Saturday, February 13, 2016

The Crying of Lot 49 - Thomas Pynchon

She looked down a slope, needing to squint for the sunlight, onto a vast sprawl of houses which had grown up all together, like a well tended crop from the dull brown earth; and she thought of the time she'd opened a transistor radio to replace a battery and seen her first printed circuit. The ordered swirl of houses and streets, from this high angle, sprang at her now with the same unexpected astonishing clarity as the circuit card had. Though she knew even less about radios than about Southern Californians, there were to both outward patterns a hieroglyphic sense of concealed meaning, of an intent to communicate. 

Bantam Books 12th Printing

This is the second reading of Thomas Pynchon's novel The Crying of Lot 49 for me. The first time was in college almost 30 years ago when I was too busy to let all of the novels I was reading at the time really make an impact. It's one of those English major reads that students had to go through to get their degrees. It's also one of Pynchon's most accessible novels, and my recommendation for the Pynchon novel newcomers should start with.

Consider this before starting though. You know how it is when you're going along through day to day life, then you happen to notice that odd little thing that's out of place, whatever it is, that's been there the whole time but you've just never paid any attention to it before? You think about it, remark upon it to your friends, and then shrug it off. But then you see it again in another part of the city, or hear it mentioned in a coffee shop, and soon you see the trail of this very thing everywhere, that it's infected everything around you in a subtle way, daring you to pursue it, to pull the threads of meaning loose from it, but the more you try, the vaster it becomes until...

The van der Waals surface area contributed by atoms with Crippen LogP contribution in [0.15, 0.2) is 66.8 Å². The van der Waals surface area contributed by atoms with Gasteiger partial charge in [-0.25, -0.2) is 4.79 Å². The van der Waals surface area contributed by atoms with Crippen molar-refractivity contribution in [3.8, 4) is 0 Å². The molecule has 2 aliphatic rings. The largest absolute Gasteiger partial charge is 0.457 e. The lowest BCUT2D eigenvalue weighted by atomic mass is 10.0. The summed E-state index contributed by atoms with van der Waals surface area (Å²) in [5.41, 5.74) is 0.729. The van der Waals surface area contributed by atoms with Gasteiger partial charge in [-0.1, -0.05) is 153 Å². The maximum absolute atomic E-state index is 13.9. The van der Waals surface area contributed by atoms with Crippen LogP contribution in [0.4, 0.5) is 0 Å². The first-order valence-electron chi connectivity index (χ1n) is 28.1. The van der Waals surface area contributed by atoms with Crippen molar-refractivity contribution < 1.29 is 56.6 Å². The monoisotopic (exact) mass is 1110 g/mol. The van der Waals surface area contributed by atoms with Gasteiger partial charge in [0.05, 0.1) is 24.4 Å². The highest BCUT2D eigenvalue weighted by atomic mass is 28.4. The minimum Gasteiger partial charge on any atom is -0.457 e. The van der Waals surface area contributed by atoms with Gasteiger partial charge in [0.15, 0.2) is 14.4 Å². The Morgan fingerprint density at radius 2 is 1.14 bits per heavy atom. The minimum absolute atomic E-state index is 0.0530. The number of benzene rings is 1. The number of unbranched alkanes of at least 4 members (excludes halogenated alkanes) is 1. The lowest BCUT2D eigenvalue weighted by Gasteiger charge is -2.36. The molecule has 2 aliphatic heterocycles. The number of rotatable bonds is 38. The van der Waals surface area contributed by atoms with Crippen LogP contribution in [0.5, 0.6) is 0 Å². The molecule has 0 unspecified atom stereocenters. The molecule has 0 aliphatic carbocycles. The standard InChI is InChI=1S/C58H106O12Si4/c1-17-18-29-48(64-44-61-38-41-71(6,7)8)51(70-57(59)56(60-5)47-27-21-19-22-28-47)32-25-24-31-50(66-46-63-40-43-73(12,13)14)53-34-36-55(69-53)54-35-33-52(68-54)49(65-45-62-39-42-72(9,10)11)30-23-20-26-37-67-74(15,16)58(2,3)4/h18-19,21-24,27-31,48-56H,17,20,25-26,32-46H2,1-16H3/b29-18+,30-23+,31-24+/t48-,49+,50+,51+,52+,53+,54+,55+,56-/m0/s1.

The novel follows a suburban wife Oedipa Maas after she's named co-executor of her former lover Pierce Inverarity's vast estate. Oedipa is now married to a DJ named Wendell (Mucho) Maas. Oedipa faces her duties with vague consternation and arrives in San Narciso at a roadside motel named Echo Courts which lies under the tall highway sign featuring a nymphet (yes, you're supposed to think of Lolita when seeing the term nymphet). There she meets Metzger, lawyer and co-executor who will be working with her on Inverarity's vast estate. Metzger has a deep understanding of all the property and holdings and investments that Pierce Inverarity controlled. He's also a former child actor and so good-looking that within hours both he and Oedipa are bumping fuzzies after after an exploding can of hair spray wreaks havoc in her motel room which resulted from a stripping game made up of a bet on the ending of one of Metzger's old movies that just happens to be playing on the TV. You got all that? Because that's pretty much the kind of looping zaniness you're going to deal with when reading this, or any other novel by Pynchon. It's a love hate, patience or not, kind of thing with Pynchon's plots. But since this novel clocks in at only 138 pages, you can take it. And doing so you'll get rewarded with some really cool conspiracy stuff involving an underground mail system, a Jacobean play of murder and revenge, a sinister entity known as Tristero, a muted post horn symbol showing up in the most bizarre places, heaping doses of paranoia, LSD, a Nazi disguised as a therapist, and a Beatleesque band of pot smoking mop-tops and their sexy teenage girlfriends. You also get mythic men in black, entropy, gay bars, a play within a novel, nocturnal wanderings into the seedy side of San Francisco, a used bookstore that holds more clues to a vast network of a society off the grid, or a big fat grand fucking hoax played on our heroine Oedipa as she follows a thread of conspiracy that seems everywhere around her. In addition, the short novel is rife with references to TV shows, songs, and mores of the 60's.

In a short novel like this, giving much of the plot away would ruin the fun for anyone who may be interested in reading it. Is it all a farce? Or is it something far more dark and sinister going on. The last paragraph of the novel could be interpreted in different ways. Forget about Gravity's Rainbow, or V. or even Inherent Vice. Yeah, those books get the spotlight from the intelligentsia but let's face it, a vast majority of people who start Gravity's Rainbow will never finish it. Pick up The Crying of Lot 49 instead and you'll get Pynchon's themes without having to tax the noodle, and your patience.

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